A version of this was published in The Santa Fe New Mexican
May 9, 2014
Pixies. For all those years since they reunited in the early part of the 21st century (after breaking up more than a decade before that), their fans, myself among them, thought it was wonderful that Kim Deal, Joey Santiago, David Lovering, and Black Francis were back together singing their hits (a relative term in the realm of indie rock) from back in the day. But wouldn't it be great if they actually started writing new songs, making new music together — before they turn into to a self parody, playing lifeless versions of "Wave of Mutilation," "Gigantic," and "Monkey Gone to Heaven" to sleepy casino crowds.
Lo and behold, they did just that. (Well, three of the four did. Bassist/singer Kim Deal left the band last year.) But the reaction to the new album, Indie Cindy, has ranged from blah to vicious.
"There's something un-Pixielike about that tentativeness ..." writes Dan LeRoy of Alternative Press.
"The most surprising thing about Pixies' first album in 23 years is that it holds so few surprises ..." says The Independent's Andy Gill.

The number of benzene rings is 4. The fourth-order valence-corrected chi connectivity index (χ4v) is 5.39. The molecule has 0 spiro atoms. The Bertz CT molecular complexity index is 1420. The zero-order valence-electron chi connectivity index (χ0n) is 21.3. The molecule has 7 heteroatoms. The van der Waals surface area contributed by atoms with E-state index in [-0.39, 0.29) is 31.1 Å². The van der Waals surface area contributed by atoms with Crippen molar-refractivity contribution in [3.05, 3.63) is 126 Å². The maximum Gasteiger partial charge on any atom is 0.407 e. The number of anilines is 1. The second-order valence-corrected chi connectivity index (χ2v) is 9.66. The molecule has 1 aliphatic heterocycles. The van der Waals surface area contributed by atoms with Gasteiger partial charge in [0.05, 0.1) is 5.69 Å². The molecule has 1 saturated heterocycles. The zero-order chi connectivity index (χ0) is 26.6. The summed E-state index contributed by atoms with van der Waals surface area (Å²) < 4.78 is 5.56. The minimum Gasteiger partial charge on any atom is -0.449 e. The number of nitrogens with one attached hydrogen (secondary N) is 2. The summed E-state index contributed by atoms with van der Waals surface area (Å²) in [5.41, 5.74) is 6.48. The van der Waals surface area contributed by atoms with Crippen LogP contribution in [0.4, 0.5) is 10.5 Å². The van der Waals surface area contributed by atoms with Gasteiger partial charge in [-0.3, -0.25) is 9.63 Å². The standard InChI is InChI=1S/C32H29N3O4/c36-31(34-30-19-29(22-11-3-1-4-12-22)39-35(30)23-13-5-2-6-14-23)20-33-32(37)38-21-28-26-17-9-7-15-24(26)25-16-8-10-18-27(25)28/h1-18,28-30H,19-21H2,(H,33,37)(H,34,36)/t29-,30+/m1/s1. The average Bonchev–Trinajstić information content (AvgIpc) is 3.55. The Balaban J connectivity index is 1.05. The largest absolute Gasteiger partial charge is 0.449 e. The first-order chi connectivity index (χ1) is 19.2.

Meanwhile, writing for Paste, Stephen M. Deusner snarls that the album "represents either an act of masochistic bravado, a display of stark determination, or — and this is the worst option — an act of blindered ignorance."
Cole Waterman of Pop Matters sighs, "In many ways, it regrettably falls in the bin of most reunion albums, being a dispatch from a band that is still technically capable, but should have just left well enough alone."
You can't win for losing. You're damned if you do, damned if you don't. Insert your own cliché.
I hate when the jackals of criticdom close in on musicians I love. But I must admit that many of the points expressed above are good ones.
It's true that even the best songs on Indie Cindy aren't up to the ridiculously high standards The Pixies set for themselves in the mid '80s. And it's true that many of the songs here are overproduced and fussy, with too many flourishes of techno. Some songs sound like third-rate Bob Mould outtakes.